Last week, we were met with a delightful surprise as we were perusing through the CMS website and discovered an out-of-the-blue drug pricing data update just begging to be downloaded. The hidden treasure was the freshly-updated CMS State Utilization database, which provides quarterly drug pricing data that shows what state Medicaid programs are spending on prescription drugs, providing an excellent window into the price-setting practices of the prescription drug supply chain. This most recent CMS data update ended up filling in most of the Q3 2018 divots and extended the 2018 data to include large portions of the fourth quarter. We have updated all of our dashboards that rely on this dataset, rolling all of them forward to Q4 2018. We couldn't resist sneaking an extended peak at the data, and while we will offer more in-depth analyses soon, we wanted to give some of our initial takeaways.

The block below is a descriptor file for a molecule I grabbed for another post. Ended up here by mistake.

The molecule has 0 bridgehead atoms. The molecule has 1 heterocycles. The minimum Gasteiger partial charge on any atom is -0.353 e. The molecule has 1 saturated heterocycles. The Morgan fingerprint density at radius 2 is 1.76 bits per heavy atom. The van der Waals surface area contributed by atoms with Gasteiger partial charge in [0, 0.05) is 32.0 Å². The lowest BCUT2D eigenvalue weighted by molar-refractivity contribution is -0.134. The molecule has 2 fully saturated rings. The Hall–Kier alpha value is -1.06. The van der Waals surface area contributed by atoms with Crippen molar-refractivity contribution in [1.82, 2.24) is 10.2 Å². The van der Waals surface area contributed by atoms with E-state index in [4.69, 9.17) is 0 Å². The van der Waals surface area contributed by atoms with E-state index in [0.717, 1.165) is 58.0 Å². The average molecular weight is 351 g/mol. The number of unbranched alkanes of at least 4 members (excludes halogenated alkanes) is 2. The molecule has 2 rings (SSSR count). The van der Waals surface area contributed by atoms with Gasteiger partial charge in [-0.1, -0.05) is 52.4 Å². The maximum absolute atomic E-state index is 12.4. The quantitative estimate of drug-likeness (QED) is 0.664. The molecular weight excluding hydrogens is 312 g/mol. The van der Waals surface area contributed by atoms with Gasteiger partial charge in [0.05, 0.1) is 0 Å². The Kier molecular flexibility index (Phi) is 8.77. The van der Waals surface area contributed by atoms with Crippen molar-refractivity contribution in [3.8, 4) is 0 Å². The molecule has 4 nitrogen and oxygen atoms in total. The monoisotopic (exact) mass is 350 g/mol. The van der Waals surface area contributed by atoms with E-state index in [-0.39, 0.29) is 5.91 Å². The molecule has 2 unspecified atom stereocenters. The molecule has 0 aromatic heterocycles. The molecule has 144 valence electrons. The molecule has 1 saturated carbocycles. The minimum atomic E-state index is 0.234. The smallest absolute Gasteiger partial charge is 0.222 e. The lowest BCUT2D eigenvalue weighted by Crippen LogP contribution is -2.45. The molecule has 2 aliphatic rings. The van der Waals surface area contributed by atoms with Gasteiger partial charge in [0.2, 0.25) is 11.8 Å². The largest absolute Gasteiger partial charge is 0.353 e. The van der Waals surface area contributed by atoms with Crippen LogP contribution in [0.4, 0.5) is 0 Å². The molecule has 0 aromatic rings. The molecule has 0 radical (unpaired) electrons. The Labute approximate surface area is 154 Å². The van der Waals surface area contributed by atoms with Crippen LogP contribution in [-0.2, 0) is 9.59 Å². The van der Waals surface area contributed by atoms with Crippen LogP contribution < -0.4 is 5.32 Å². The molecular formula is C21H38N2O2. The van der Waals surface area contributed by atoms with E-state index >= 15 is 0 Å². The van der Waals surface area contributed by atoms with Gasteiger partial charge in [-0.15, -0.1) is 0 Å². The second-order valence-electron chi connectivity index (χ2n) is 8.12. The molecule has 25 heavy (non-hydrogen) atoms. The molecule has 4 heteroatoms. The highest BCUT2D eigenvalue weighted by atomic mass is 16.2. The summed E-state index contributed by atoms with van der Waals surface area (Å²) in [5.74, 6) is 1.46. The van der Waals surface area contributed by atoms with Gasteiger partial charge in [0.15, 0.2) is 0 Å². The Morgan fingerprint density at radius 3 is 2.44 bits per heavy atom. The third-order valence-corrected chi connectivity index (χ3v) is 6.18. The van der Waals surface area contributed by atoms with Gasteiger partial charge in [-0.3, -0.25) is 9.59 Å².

As drug pricing scrutiny grows, PBM spread pricing of cheap, generic drugs is becoming a hot topic of conversation in states across the country. After the state of Ohio opened the books thanks to an audit from the state auditor, the uncovered $224 million PBM spread now has other states scrambling to see what they are being charged as well. One of those states is Pennsylvania, where their state auditor is trying hard to get the data he needs to see where the money is going in the third largest managed care program in the country. Since there are many folks wondering what’s going on in Pennsylvania, considering the current lack of hard data, we decided to dig into the publicly available data to see if Pennsylvania appears to have the makings of an “Ohio problem.”